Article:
By Kieran Murphy
COLM Bonnar paid tribute to his Carlow team and said despite three defeats in the Leinster championship they had the right to hold their heads high. With the contrast in playing numbers available to Bonnar it is amazing to see how well Carlow perform against the big teams.
“We have to give the lads as much credit in terms of commitment and their overall attitude in being here. Yes, we knew it was going to be a huge learning experience up here in the Leinster championship,” the Carlow manager emphasised.
“Dublin are a quality team. They have been building for the last four or five years in terms of where they are at.”
Dublin won the toss and forced us to use the ball. We created 18 scoring chances and took eight. That put us under serious pressure. “We knew Dublin would create overlaps, possibly score goals and we knew we had to be a bit more clinical and I think after 30 minutes they had only scored one goal and we knew there was hope, even though there was a strong breeze there.”
By that stage Dublin were down to 14 players, having had Shane Barrett sent off for a tackle on Jack Kavanagh. Eamon Dillon’s second goal was quality, coming off the end of a move out of defence by the visitors. Bonnar admitted that his head dropped when that went in.
“When they scored the second goal it put a bit of a damper on it, being eight points down and playing with a strong breeze. The one thing they had a man sent off. I knew they wouldn’t carry the same goal threat in the second-half and it was about us getting back into it.”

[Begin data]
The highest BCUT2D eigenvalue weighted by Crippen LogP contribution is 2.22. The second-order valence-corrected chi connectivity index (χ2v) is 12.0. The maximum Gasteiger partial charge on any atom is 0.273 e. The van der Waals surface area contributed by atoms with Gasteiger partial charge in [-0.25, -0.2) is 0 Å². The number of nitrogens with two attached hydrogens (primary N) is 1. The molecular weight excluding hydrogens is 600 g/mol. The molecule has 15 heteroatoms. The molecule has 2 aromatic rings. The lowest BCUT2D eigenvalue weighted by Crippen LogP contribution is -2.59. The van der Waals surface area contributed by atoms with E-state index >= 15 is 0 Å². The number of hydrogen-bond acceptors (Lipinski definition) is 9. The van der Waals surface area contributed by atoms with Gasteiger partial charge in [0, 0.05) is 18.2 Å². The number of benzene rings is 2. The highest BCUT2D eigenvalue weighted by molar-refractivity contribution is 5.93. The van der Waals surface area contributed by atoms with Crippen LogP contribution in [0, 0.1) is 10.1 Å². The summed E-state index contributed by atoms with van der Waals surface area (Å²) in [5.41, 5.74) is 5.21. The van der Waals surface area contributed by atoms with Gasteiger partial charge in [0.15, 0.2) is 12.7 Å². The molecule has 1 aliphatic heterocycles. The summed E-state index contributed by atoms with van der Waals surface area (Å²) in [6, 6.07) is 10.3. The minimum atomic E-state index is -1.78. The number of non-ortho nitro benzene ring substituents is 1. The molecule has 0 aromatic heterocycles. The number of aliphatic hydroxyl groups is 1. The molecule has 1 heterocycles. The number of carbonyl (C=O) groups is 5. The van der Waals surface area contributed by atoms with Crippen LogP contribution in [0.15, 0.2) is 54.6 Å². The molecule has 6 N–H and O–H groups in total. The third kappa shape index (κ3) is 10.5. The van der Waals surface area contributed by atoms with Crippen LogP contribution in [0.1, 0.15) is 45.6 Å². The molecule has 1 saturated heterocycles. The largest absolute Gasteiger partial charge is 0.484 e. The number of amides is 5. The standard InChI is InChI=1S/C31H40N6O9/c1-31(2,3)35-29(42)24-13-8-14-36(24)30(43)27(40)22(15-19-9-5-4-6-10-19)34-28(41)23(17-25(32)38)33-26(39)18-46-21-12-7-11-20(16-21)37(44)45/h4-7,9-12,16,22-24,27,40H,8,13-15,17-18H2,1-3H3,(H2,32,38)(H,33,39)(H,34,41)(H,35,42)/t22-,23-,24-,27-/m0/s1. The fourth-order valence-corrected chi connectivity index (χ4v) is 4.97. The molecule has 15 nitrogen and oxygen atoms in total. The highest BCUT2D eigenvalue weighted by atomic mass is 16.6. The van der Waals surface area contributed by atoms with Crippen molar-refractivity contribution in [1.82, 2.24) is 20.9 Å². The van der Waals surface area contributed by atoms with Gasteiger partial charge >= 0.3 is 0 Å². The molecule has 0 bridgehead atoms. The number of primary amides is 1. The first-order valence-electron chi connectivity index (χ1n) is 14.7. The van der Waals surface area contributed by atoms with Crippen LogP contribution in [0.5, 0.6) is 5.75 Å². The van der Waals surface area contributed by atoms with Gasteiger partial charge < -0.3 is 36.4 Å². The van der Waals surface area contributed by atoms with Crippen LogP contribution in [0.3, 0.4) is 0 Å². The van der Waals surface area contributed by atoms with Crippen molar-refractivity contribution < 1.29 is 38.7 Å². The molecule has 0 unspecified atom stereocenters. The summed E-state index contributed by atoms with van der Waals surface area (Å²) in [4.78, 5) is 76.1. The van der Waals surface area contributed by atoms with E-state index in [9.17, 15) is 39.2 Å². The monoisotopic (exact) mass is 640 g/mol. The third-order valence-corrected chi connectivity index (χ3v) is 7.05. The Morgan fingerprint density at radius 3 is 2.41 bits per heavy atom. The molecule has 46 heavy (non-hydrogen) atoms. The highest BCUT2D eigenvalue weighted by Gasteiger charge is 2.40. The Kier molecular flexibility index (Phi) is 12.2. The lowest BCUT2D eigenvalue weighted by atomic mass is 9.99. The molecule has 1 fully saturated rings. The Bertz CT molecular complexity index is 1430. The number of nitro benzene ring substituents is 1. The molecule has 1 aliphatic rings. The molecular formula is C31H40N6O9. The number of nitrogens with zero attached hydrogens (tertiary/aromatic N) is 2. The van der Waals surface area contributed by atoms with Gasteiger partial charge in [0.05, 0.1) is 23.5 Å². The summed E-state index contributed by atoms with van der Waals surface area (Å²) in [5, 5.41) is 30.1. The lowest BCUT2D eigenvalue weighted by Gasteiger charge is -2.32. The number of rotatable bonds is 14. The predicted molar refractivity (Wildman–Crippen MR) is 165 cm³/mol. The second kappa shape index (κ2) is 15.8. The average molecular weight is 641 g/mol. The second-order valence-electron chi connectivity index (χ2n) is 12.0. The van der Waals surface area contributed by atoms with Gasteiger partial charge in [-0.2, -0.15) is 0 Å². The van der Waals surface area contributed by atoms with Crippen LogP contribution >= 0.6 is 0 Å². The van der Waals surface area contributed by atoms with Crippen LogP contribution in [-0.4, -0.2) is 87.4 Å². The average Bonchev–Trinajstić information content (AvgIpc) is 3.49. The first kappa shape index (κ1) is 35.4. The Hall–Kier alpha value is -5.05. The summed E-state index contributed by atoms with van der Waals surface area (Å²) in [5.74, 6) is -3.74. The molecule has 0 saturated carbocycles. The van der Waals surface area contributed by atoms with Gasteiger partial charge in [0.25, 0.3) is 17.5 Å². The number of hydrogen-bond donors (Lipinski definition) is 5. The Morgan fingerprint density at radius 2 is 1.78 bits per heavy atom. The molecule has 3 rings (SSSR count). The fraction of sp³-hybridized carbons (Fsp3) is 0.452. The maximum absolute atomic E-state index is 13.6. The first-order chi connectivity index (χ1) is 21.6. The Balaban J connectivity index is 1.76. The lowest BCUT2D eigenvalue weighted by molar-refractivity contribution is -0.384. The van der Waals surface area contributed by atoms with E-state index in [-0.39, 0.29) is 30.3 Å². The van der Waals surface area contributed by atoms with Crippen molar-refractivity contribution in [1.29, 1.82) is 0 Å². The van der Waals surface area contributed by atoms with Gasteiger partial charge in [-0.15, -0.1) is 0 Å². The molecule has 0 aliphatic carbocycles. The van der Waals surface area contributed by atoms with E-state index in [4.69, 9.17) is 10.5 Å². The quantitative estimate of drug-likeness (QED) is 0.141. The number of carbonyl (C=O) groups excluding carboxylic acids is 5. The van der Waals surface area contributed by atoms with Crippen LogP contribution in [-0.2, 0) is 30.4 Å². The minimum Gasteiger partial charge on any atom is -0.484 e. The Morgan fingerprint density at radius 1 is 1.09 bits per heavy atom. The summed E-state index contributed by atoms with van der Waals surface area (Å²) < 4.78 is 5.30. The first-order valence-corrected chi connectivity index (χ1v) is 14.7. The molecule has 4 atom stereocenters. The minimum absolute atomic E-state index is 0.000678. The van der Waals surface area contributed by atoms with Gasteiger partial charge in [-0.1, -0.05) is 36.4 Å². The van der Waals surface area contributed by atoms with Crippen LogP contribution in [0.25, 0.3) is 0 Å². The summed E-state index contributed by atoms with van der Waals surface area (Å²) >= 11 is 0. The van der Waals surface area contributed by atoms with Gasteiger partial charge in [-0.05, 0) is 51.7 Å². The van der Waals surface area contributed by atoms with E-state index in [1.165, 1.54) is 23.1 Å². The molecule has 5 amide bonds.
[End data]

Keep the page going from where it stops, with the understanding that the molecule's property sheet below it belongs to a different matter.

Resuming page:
Carlow needed an early second-half goal. Marty Kavanagh almost provided it, but Carlow’s key man was having one of those days where he couldn’t make it stick. Earlier, he had missed a relatively simple free and with his reputation preceding him he was well-marked by the Dublin defence.
“Marty hit a cracker of a shot, but it hit the upright,” noted Bonnar.
“They came straight back down and got a point. If we had got that we had a period of ten to 15 minutes where we were getting at them. We needed to take more scores and with James Doyle and a few points after that it could have come back to four.”
Carlow continued to mix their game up, moving the ball from deep with some accurate passing while on other occasions they tried to put balls in front of their forwards to run out onto.
“Sometimes the crowd like the ball to be hit in, but we are still trying to do the right thing. A lot of people would have thought our discipline would have got the better of us when we went behind, but we kept hurling and kept doing the right thing,” the manager pointed out.
Ultimately, it didn’t matter what Carlow did, Bonnar had to admit Dublin just did it better.
“They (Dublin) are a serious outfit. They won serious ball. They won it high, they won it low and kept us out for as long as they could. They are a serious team to play.”